In previous articles, we have fielded questions on what makes a great CV and how to design an impressive portfolio. With those topics covered we now address;
What do Creative Directors look for when hiring? How do you stand out?
The quality of your work and experience shown on your CV might get you in the mix, but what are those extra yards a CD is looking for that is going to help win you the race?
We posed this question to Wes Fagan. Wes has the responsibility for new hires in his role at Coates Group where he is the Global Head of Digital Design, Product & Hardware Engineering, and previously held the position of Design Director at R/GA, Deloitte Digital, Atlas Communications Group and Ziller.
Whether he was working in-house or in agency, the three key attributes Wes looks for has always been the same;
“First and foremost is culture. If they’re not going to fit in the team and the values, there is absolutely no point regardless of how intelligent they are.”
Culture can be gaged from the ‘About Us’ section of the businesses website, their social media feeds, how they articulate themselves in a job advert. Do research and make sure that their culture is going to be the right fit for you, and then make sure you show them that in the way you present yourself; be that from your CV, your portfolio, or your interview dress code.
Wes also highlights the importance of showing design thinking in the work that you do;
“The second thing is looking for people that can articulate how and why they’ve got to where they’ve got to. Whether that be an example of their work or a solution to a brief. Think about what was your process and why?”
Being able to articulate your process and decision making is really important. Not only should your portfolio outline the creative process, but you should be confidently elaborating on the inspiration, the challenges and the business impact of each project.
Wes continues, stating that a candidate who shows personality will always stand out:
“The third thing is personality. I’m thinking of the most recent people we’ve hired, and regardless of being senior, mid or junior, you’ve got to come in, have your own personality, stand on your own two feet and be independent with your own decision making.”
It is the biggest cliché but be individual. Don’t be a box-ticker or a yes-man (or woman). Have an opinion about hot topics within the creative industry, you don’t have to agree with everything that your interviewer says. If you are an introvert, don’t try and be an extravert and vice versa.
I’ve had designers attend interviews where a portfolio link hasn’t been mentioned, or copywriters that haven’t had to show any of their writing. Often the CV and portfolio in their application has satisfied the manager that the person they are meeting can do the job, the sole intension for the interview is gaging personality, and whether it’s the right fit for them, their team, and their culture.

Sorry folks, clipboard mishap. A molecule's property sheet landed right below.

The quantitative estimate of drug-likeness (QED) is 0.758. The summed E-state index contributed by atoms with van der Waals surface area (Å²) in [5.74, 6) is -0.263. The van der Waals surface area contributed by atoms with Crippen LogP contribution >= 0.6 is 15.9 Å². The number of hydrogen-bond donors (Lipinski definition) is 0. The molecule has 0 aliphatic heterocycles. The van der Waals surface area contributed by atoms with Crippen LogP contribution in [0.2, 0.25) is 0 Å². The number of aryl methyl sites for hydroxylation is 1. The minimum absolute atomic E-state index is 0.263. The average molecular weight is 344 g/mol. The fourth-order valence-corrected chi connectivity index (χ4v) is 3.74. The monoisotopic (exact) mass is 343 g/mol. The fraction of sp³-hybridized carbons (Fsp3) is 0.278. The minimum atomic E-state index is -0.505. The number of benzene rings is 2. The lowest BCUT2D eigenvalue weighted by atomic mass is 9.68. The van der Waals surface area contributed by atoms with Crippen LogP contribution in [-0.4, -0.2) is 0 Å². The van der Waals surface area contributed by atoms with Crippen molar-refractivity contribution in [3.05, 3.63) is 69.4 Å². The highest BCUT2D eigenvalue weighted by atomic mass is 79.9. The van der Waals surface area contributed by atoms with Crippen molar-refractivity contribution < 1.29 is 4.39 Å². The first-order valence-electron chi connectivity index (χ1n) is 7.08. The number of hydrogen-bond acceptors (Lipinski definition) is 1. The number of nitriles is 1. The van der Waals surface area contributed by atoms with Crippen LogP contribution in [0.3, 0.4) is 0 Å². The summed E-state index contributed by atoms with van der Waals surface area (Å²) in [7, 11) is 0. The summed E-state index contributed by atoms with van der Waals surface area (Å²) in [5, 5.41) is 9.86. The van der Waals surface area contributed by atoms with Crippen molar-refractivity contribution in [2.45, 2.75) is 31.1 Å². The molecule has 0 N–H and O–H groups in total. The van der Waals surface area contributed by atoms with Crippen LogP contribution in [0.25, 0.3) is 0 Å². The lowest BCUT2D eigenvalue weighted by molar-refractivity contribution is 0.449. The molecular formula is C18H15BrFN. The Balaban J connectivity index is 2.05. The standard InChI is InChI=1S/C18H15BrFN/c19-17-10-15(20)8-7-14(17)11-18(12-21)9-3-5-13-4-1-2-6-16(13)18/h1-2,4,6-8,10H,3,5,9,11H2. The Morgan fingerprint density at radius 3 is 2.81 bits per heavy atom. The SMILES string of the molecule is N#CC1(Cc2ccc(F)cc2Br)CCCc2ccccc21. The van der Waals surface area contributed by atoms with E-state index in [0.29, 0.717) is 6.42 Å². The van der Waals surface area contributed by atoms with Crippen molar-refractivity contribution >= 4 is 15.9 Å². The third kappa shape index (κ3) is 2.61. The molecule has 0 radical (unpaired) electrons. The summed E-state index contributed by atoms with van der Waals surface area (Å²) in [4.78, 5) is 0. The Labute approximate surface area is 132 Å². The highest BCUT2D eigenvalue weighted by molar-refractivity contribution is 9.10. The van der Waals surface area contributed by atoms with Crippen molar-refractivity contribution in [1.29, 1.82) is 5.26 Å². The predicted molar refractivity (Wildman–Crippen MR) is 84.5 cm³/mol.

The focus on personality as a decisive factor in the hiring process is something certainly not unique to Wes. When asking other industry leaders their thoughts on individual key hiring criteria, characteristics and qualities of an individual’s personality have been a frequent focus:
Paul Kelly, Experience Design Director at CX Lavender;
“Ambition, attitude and talent. While talent can be developed over time, new hires that express ambition and a positive attitude are key attributes that I look for.”
Executive Creative Director of CX Lavender, Ryan Stubna;
“My number one is Drive. People who are ready to go above and beyond to deliver excellent work. Second is Knowledge. People who have a lot of knowledge to share and people who want to learn. And third is confidence and cultural fit.”
Kieran Weston, Head of Design for Westpac;
“Creative thinking, resource-fullness, good communication. They'll need to be more of a self-starter with remote working ramping up.”
Creative Director, Tim Brothers;
“Firstly, someone who is flexible and easy to work with. Second, quality of work and; third, strong work ethic and timely delivery. This is even more important post-COVID.”
Jason Paffas, Creative Director;
“It may sound analog, but if I’m employing someone the CV and the folio are nothing compared to who and how they behave potentially. I’m always willing to give someone a break if they showcase passion and desire to learn and work hard.”
Creative Director at Red Engine, Duncan Shields;
“In most cases, I look for a candidate’s rate-of-learning over their qualifications. How fast do they adapt and thrive? DDB's hiring policy of 'talented and nice' has always stuck with me. Nice is actually more important to me than talent.”
Regardless of whether you’re writing a CV, putting together a portfolio, or being asked questions in an interview, the key being able to weave in evidence of your personality throughout. The characteristics and qualities that define your personality are often the biggest factor in a hiring process.
Be yourself, enjoy yourself and the interviewer will walk away with a smile. That’s how you nail the first impression.